Review: Nokia Lumia 1320 (video)
In this first look review we take an initial look at the Lumia 1320, Nokia's mid tier large screen (phablet) smartphone, which was announced at Nokia World in October of last year. The video-based review offers a tour of the device's key hardware features, commentary on component choice and performance, and discussion on Nokia's positioning of the device.
Version Reviewed: PR 1.0
The Lumia 1320, which is built around a 1.7GHz dual-core Snapdragon 400 processor, is available in white, red, black, and yellow, and is now on sale in select markets, with a price tag of £225 / €250 / $339 (before taxes and subsidies).
Nokia's mid-tier large screen (phablet) smartphone does continue the Lumia 625's mission to position the Lumia range as an affordable choice across a wider range of screen sizes. However, for most consumers it will primarily been seen as a sister to the Lumia 1520, offering the same extra large screen smartphone experience, but at a lower price point.
The lower price point of the Lumia 1320, when compared to the Lumia 1520, has been achieved by making a number of specification cuts. One of the most obvious of these is the construction method used to put the device together. The Lumia 1320 has the same wrapped multi-part and removable cover design as the Lumia 625. While this does cost significantly less that the all-in-one design used in devices like the Lumia 1520 and 925, the build quality is still very good.
The other two obvious specification cuts are the camera and the screen. The 5 megapixel rear facing camera is able to produce reasonable results and works with all of Nokia's additional camera apps (Cinemagraph, Refocus, Panorama), but it's never going to match up to the PureView branded cameras found on the higher end devices. The front facing camera is knocked down to a VGA resolution, but is still good enough for most video calls.
The screen also takes a step down from the Lumia 1520, with the resolution dropping from 1080p to 720p. While there is also a drop in the screen quality, this cut feels less severe than that for the camera, a sensible choice given the screen-centric nature of phablet devices. The inclusion of Nokia's ClearBlack Display and super sensitive touch technologies, plus protection from Gorilla Glass 3, means the overall quality and performance of the screen is superior to other similarly priced devices in this segment. This contrasts with the Lumia 625, which we felt cut a little bit too much from the screen specification.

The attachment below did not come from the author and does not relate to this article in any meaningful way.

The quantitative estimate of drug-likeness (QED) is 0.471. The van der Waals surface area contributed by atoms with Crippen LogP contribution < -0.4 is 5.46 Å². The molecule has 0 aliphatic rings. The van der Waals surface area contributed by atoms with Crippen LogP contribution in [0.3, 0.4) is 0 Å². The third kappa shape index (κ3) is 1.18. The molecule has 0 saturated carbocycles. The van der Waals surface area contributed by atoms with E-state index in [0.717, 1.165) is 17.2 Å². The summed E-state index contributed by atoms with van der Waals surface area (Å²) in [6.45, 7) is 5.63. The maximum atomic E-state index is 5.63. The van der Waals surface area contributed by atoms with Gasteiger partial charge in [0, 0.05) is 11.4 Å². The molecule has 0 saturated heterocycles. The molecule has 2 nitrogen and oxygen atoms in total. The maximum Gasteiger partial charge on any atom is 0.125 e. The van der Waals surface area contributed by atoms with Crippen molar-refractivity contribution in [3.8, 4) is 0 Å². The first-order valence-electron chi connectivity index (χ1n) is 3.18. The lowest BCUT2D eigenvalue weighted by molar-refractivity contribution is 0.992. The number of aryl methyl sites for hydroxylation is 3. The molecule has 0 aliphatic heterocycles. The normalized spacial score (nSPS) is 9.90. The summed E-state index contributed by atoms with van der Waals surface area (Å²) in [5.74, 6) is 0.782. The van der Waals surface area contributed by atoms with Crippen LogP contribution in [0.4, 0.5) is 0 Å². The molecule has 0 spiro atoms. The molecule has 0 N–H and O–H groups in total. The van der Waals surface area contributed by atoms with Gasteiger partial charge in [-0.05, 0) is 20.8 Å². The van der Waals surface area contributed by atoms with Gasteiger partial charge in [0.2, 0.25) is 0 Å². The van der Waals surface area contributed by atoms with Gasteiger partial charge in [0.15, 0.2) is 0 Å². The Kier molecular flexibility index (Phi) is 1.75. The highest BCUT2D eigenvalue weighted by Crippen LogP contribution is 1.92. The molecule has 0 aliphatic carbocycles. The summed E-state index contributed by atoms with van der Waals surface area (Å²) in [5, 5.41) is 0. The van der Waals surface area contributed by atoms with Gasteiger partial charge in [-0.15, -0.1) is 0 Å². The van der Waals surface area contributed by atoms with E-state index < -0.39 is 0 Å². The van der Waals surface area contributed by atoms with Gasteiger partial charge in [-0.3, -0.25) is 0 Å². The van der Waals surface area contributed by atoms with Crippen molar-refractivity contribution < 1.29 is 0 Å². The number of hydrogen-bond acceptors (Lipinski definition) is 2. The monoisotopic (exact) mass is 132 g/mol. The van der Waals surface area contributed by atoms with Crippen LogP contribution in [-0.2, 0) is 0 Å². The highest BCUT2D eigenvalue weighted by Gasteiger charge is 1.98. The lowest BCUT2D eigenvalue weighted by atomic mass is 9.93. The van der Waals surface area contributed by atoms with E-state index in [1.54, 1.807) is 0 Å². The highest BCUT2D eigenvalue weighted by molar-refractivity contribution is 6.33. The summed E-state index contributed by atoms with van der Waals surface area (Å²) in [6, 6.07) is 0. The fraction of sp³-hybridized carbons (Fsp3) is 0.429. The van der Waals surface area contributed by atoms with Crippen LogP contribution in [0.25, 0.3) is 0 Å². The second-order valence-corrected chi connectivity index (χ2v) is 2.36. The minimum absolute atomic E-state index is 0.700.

The Lumia 1320 is the first Nokia and Windows Phone device to use the Snapdragon 400 processor (1.7 GHz dual-core processor). This, along with the 1GB of RAM, is a step down from the Snapdragon 800 used in the Lumia 1520, but is unlikely to be noticed by the majority of consumers buying the device. In broad terms the Snapdragon 400 used in the Lumia 1320 has similar performance to the Snapdragon S4 used in the previous generation of high end devices (e.g. Lumia 920, 925, 1020). In real world terms, there's only a relatively small performance difference between 1 GHz, 1.5 Ghz, and 1.7 GHz dual-core on Windows Phone, but it is noticeable when opening third party apps or in general use for resource hungry apps (e.g. Cinemagraph and loading of some games).
This Snapdragon 400 is set to become the platform's new standard for mid-tier devices, representing a significant upgrade from the dual-core 1 GHz devices used in previous mid-tier and low-end devices (e.g. Lumia 520, 620, and 720). Later this year, we will see Snapdragon 200-based devices used in the next generation of low-end Windows Phone devices (e.g. equivalent to the Lumia 520), which means there will be three tiers (in specification) terms of Windows Phone devices.
Other notable cuts in the Lumia 1320 specification, compared to its higher end sister, include the omission of wireless charging, the absence of NFC connectivity, and the presence of just a single HAAC microphone (rather than a dual or quad array). The last of these has an impact on both voice calls (noise cancellation) and video recording (stereo sound). For voice calls this is a relatively minor concern as it is possible to do the majority of this noise cancellation in software alone, but it is something that's worth bearing in mind if you shoot a lot of video.
On the plus side the Lumia 1320 stands out from other low end (Windows Phone) devices by virtue of its LTE connectivity, which allows for faster download and upload speeds, though it is of course dependent on network support and availability. It's also good to see that a compass sensor has been included in the 1320, allow for more accurate GPS navigation and the use of augmented reality experiences.
We'll be posting a full text review of the Nokia Lumia 1320 shortly. We'll also cover the positioning and carry out some technical comparisons with other Lumia devices in a later feature article series.
Reviewed by Rafe Blandford at